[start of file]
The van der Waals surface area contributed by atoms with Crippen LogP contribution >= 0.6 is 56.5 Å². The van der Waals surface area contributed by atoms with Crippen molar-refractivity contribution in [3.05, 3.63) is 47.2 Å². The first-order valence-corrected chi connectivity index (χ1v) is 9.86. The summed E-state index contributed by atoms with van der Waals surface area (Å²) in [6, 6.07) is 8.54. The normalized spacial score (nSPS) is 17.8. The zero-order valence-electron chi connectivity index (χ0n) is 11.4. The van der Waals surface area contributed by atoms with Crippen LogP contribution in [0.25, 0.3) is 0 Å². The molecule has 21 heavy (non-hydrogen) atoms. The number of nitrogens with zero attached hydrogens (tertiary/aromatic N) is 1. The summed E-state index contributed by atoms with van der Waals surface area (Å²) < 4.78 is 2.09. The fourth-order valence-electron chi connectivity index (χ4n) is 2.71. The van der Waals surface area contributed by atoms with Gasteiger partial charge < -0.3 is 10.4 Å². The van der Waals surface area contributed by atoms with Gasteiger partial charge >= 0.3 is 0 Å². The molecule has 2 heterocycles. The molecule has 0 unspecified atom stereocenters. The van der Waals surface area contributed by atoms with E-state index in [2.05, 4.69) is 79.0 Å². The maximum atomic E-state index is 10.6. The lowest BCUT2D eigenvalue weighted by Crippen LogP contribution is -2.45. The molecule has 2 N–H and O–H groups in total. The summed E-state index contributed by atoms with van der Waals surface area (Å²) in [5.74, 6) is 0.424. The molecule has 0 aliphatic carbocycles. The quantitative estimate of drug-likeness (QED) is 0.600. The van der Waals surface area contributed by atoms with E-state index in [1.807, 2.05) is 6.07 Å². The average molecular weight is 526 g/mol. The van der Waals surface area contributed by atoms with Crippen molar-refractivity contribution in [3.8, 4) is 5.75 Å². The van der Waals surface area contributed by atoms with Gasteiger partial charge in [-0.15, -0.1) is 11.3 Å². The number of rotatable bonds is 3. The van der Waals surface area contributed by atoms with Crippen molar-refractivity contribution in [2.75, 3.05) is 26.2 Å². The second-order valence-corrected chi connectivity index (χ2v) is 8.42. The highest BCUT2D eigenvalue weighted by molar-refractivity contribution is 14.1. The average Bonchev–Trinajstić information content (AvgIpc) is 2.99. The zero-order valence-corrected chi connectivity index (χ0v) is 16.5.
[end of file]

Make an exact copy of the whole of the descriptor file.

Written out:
The van der Waals surface area contributed by atoms with Crippen LogP contribution >= 0.6 is 56.5 Å². The van der Waals surface area contributed by atoms with Crippen molar-refractivity contribution in [3.05, 3.63) is 47.2 Å². The first-order valence-corrected chi connectivity index (χ1v) is 9.86. The summed E-state index contributed by atoms with van der Waals surface area (Å²) in [6, 6.07) is 8.54. The normalized spacial score (nSPS) is 17.8. The zero-order valence-electron chi connectivity index (χ0n) is 11.4. The van der Waals surface area contributed by atoms with Crippen LogP contribution in [0.25, 0.3) is 0 Å². The molecule has 21 heavy (non-hydrogen) atoms. The number of nitrogens with zero attached hydrogens (tertiary/aromatic N) is 1. The summed E-state index contributed by atoms with van der Waals surface area (Å²) < 4.78 is 2.09. The fourth-order valence-electron chi connectivity index (χ4n) is 2.71. The van der Waals surface area contributed by atoms with Gasteiger partial charge < -0.3 is 10.4 Å². The van der Waals surface area contributed by atoms with Gasteiger partial charge >= 0.3 is 0 Å². The molecule has 2 heterocycles. The molecule has 0 unspecified atom stereocenters. The van der Waals surface area contributed by atoms with E-state index in [2.05, 4.69) is 79.0 Å². The maximum atomic E-state index is 10.6. The lowest BCUT2D eigenvalue weighted by Crippen LogP contribution is -2.45. The molecule has 2 N–H and O–H groups in total. The summed E-state index contributed by atoms with van der Waals surface area (Å²) in [5.74, 6) is 0.424. The molecule has 0 aliphatic carbocycles. The quantitative estimate of drug-likeness (QED) is 0.600. The van der Waals surface area contributed by atoms with E-state index in [1.807, 2.05) is 6.07 Å². The average molecular weight is 526 g/mol. The van der Waals surface area contributed by atoms with Crippen molar-refractivity contribution in [3.8, 4) is 5.75 Å². The van der Waals surface area contributed by atoms with Gasteiger partial charge in [-0.15, -0.1) is 11.3 Å². The number of rotatable bonds is 3. The van der Waals surface area contributed by atoms with Crippen molar-refractivity contribution in [2.75, 3.05) is 26.2 Å². The second-order valence-corrected chi connectivity index (χ2v) is 8.42. The highest BCUT2D eigenvalue weighted by molar-refractivity contribution is 14.1. The average Bonchev–Trinajstić information content (AvgIpc) is 2.99. The zero-order valence-corrected chi connectivity index (χ0v) is 16.5.